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IBD- Identifying the symptoms and when to refer

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Hi, my name is Dr Moschen and I am joined by Professor McGonagle and Dr Merola to discuss inflammatory bowel disease from our 3 different perspectives: gastroenterology, rheumatology, and dermatology. IBD is a chronic, relapsing-remitting immune-mediated disorder, characterized by inflammation in the gastrointestinal tract. Two major forms of IBD include ulcerative colitis, affecting only the colon, and Crohn’s disease, which may affect the whole of the intestinal tract, but typically in discontinuous regions. Research shows that there is a lot of overlap in terms of genetic susceptibility between Crohn’s disease, ulcerative colitis, and other immune-mediated diseases. We need to keep this relationship in mind and ask our patients with immune-mediated diseases about IBD, and vice versa. If we look at the epidemiology of IBD, a comparable prevalence rate is observed in North America and Europe, with approximately 300 to 500 cases per 100,000 inhabitants. By comparison, the incidence rate in patients with immune-mediated disorders is marginally higher. In Rheumatology, we will ask the patients who we suspect might have spondyloarthritis about abdominal symptoms and ask about a family history of IBD. Beyond that, we run routine blood investigations including inflammatory markers and looking for evidence of anemia, and we may also check fecal calprotectin. And based on these findings we may then refer the patient to our gastroenterologist to further evaluate for IBD. From a dermatologist perspective, I certainly consider it crucial to obtain the patient’s personal history, in terms of symptoms that might be relevant to IBD as well as family history. I look for red flags such as bleeding, mucus in the stool, fever, and I typically will ask about fatigue, and maybe number of bowel movements throughout the day. I would also look for signs in their blood work, such as hypoalbuminemia, anemia, elevated white blood count, as well as considering fecal calprotectin. I would recommend asking two simple questions: the first one is have you ever experienced any gastrointestinal symptoms, namely, diarrhea, blood in stool, mucus, abdominal pain that have lasted longer than 4 weeks? And secondly, does anyone in the family suffer from IBD? If the patient has a positive family history or is reporting persistent GI symptoms, my recommendation would be to run a test for fecal calprotectin. Fecal calprotectin is the most important parameter to distinguish between inflammatory and functional gastrointestinal diseases and the results are similar to a traffic light system; if the test is negative it might be not really be necessary to do any further testing, and it’s likely IBS. The first question to ask is: “How long have you had these symptoms?" The duration of symptoms is very important. IBD is a form of chronic diarrhea and is defined as having symptoms for more than 4 weeks. In a patient with an immune-mediated disease, I would recommend referral to a gastroenterologist if the patient has GI symptoms for longer than 2 weeks. Secondly if the onset of symptoms occurs very rapidly. It’s likely that the problem is not IBD, then it’s more likely an acute gastroenteritis caused by a virus or bacteria or by food poisoning. From a rheumatology perspective if a patient’s been on an IL-17 inhibitor for psoriatic arthritis or ankylosing spondylitis for several months and they develop abdominal symptoms but the absence of bloody diarrhea and mucus and weight loss and clearly overt colitis, and they simply have pains which simply may be linked to irritable bowel, we wouldn’t jump in and stop treatment. I’d say from the dermatology perspective, abdominal complaints, diarrhea, and GI symptoms are pretty common so I wouldn’t be in a rush to switch treatment, particularly effective treatment unless I really saw those true red flags. So, I fully agree. So simple questions are really useful tools to begin differentiating idiopathic gastrointestinal symptoms from real IBD. I think it’s important to understand the signs and symptoms and how to manage your patients and when to refer to a gastroenterologist. Thank you very much.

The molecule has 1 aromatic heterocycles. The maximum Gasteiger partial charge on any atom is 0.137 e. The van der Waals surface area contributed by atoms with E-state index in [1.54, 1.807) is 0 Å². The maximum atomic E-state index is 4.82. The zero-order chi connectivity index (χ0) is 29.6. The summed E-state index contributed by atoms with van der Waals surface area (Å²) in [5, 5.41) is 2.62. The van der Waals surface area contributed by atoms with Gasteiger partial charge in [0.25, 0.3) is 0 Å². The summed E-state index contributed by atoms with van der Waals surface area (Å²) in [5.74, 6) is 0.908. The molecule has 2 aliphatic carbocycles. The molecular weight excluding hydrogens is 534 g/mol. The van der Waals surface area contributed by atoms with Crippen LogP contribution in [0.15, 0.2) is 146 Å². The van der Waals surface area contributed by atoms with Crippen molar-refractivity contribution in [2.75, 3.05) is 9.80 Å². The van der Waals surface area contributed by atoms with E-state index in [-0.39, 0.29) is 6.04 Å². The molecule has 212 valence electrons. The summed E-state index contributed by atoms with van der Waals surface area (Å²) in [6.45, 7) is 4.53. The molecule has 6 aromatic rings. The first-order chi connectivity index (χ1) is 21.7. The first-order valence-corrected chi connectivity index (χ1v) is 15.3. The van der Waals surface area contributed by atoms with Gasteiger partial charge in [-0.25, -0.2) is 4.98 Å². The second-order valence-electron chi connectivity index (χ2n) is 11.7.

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Duration: 5 minutes and 44 seconds
Language: English
License: Dotsub - Standard License
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Views: 9
Posted by: gabriella61 on Oct 28, 2020

IBD- Identifying the symptoms and when to refer

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